State human resources official discusses foster care

August 30, 2006|by KAREN HANNA

HAGERSTOWN - With the sixth-largest number of children in foster care in the state, Washington County Department of Social Services needs more foster parents, Director David A. Engle said.

"We have 120 foster families. We would like 120 more," Engle said Monday.

During a visit to Washington County on Tuesday, Christopher J. McCabe, secretary of the Maryland Department of Human Resources, discussed foster care and welfare-to-work initiatives. Across the state, 10,500 children are in foster care, he said.

The social services departments' No. 1 goal is reuniting children with their parents. In cases where that proves impossible, McCabe said the state is working to establish a mediation system that would help parents make the decision to terminate their custodial rights.

By going through mediation, McCabe and Engle said social services departments could speed up what's typically a lengthy court process, allowing children the chance to be adopted more quickly.


The state also is working on a program in which noncustodial fathers are given work training, so they can help provide for their families. That help long has been available to single women looking to move off the welfare rolls, but the Non-Custodial Parent Employment Program is a new idea, McCabe said.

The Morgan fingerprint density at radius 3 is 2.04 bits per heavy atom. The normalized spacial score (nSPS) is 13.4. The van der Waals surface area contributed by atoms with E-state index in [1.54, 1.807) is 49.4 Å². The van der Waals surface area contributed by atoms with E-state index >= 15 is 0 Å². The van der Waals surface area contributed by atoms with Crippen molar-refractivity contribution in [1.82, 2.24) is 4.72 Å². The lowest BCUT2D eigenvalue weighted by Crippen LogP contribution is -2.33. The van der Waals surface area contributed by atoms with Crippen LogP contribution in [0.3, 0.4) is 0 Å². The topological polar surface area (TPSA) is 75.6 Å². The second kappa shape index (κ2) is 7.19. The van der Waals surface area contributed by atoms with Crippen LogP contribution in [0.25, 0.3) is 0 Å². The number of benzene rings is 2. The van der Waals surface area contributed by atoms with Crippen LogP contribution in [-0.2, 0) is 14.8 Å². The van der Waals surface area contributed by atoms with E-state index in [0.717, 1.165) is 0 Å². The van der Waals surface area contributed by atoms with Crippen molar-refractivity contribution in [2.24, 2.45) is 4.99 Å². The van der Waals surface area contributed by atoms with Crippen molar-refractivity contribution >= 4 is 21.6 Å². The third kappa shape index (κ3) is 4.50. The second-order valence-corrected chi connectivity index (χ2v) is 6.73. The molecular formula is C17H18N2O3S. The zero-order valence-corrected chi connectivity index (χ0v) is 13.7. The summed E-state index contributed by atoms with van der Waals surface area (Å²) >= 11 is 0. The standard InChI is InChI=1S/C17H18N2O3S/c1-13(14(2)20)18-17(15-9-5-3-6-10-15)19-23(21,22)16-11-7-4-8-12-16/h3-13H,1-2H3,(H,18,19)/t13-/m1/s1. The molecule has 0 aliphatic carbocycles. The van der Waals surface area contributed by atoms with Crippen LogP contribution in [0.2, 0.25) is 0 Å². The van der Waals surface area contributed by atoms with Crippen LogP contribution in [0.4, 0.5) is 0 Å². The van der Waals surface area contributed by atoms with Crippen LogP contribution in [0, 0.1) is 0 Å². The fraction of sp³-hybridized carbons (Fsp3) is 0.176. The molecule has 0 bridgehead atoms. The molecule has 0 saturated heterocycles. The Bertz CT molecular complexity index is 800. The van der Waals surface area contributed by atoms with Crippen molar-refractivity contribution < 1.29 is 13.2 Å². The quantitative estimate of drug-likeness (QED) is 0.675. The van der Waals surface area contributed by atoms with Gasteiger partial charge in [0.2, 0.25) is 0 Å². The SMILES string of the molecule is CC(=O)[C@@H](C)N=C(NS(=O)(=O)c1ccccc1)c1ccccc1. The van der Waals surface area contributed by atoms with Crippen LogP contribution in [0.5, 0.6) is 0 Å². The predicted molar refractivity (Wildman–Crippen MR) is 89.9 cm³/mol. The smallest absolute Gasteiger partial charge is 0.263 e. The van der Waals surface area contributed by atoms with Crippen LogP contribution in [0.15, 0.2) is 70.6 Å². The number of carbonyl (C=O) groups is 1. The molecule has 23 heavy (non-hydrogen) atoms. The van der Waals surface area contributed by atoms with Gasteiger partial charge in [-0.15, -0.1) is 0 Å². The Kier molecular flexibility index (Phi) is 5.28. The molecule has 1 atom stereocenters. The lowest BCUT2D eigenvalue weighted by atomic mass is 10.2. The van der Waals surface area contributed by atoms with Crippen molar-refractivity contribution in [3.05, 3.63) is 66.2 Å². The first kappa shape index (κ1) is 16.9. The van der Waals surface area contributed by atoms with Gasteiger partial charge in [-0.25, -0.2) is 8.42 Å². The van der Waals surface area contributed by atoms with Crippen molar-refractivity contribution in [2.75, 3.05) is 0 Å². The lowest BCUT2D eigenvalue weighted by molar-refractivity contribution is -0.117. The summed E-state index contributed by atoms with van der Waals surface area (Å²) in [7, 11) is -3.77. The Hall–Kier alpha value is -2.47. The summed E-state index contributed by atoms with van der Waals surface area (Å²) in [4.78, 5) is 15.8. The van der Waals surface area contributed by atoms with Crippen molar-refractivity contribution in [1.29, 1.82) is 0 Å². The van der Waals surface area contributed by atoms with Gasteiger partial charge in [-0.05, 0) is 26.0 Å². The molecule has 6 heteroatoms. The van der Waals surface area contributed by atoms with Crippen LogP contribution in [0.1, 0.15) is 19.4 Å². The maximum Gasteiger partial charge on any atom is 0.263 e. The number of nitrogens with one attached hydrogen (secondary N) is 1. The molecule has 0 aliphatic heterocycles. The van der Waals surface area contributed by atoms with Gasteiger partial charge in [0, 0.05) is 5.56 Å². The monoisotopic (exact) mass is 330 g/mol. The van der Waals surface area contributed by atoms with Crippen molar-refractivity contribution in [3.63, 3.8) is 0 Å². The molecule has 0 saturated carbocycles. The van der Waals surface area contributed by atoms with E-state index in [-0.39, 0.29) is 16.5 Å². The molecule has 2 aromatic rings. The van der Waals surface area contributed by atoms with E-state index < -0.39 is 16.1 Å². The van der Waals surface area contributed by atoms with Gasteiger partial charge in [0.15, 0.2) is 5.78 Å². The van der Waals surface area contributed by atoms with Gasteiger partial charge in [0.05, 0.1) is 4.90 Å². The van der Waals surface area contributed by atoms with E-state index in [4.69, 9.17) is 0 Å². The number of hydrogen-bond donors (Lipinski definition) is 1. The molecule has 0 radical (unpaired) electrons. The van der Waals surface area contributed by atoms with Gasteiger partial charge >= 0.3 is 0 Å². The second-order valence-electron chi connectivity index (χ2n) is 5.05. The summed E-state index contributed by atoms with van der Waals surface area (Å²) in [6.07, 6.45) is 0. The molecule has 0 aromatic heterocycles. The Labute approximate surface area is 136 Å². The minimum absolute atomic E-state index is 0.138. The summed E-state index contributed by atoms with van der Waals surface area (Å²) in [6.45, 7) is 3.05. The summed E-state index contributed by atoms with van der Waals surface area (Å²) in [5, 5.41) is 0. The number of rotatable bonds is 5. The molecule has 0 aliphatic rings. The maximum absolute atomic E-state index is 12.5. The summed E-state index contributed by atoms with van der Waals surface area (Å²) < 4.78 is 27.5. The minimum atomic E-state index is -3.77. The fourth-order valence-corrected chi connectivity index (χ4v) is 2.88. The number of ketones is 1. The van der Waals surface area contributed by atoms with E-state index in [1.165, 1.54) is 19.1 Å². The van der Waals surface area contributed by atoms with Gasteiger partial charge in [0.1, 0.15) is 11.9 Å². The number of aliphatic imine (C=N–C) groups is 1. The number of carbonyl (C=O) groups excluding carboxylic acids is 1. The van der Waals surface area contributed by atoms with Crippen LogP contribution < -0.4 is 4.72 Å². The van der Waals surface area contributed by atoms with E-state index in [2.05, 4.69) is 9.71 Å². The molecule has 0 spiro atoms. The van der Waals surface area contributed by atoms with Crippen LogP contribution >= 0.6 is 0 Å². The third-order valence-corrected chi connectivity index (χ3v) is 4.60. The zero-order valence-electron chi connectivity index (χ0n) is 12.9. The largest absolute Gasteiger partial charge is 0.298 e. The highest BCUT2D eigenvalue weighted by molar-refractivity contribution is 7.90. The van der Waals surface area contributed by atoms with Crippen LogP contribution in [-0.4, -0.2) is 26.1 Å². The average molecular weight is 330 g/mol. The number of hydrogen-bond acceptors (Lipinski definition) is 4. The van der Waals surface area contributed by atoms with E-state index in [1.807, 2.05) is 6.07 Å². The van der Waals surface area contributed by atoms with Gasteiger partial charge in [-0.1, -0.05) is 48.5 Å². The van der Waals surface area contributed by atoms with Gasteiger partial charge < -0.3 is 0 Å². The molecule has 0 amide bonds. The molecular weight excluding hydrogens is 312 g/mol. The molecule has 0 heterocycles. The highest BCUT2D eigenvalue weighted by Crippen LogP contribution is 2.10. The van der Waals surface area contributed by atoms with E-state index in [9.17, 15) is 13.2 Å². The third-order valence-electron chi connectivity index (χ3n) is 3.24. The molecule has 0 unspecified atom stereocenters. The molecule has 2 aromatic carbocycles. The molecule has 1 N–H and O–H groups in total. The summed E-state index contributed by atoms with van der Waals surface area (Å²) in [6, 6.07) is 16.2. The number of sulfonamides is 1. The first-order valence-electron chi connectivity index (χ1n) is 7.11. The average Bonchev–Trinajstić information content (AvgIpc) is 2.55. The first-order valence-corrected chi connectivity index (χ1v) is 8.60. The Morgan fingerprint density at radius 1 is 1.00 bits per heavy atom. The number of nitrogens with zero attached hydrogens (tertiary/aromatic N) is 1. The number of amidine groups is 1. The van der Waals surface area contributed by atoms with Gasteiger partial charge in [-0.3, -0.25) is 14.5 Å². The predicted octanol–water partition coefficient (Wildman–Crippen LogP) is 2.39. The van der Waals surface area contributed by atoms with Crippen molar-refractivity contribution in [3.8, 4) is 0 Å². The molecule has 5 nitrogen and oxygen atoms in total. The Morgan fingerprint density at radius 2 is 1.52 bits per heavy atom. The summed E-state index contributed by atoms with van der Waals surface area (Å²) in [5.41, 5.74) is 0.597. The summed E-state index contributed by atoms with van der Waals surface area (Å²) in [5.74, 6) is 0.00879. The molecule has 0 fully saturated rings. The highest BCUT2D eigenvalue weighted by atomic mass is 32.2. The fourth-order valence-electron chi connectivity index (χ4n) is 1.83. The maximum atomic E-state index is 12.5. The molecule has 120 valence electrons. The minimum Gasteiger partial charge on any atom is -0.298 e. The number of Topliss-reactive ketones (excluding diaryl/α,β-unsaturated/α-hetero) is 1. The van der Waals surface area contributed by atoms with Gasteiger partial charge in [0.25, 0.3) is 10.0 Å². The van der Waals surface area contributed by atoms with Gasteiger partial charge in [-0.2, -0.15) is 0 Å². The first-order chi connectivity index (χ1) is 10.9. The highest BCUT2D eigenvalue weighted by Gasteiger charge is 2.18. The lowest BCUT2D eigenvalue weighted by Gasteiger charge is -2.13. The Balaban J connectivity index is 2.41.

According to Engle, about a dozen people have sought training since May, when Washington County began extending its services to noncustodial parents. Of those people, Engle said about six are now employed.

By taking responsibility for paying child support, McCabe said men can foster new relationships with their families. Finding safe, loving environments for children is the department's mission, he said.

According to Engle, Washington County averages a monthly foster-care caseload of 350 children. The number of neglect and abuse cases reported to the county ranks in the top five in the state, he said.

"I think that two-thirds of children that come into foster care, their parents or caretakers have been involved in some type of substance abuse," Engle said.

While 50 percent to 75 percent of the children in the department's care eventually return to their families, some remain in foster care until they have aged out of the system, Engle said.

Last year, 24 adoptions were finalized in Washington County, according to numbers provided by Engle and McCabe. The department's goal was 15.

Seeing a child saved from abuse and living in a caring environment is one of the highlights of the job, Engle said.

"Every foster parent is an opportunity for a child to really turn their life around and feel love and support," he said.

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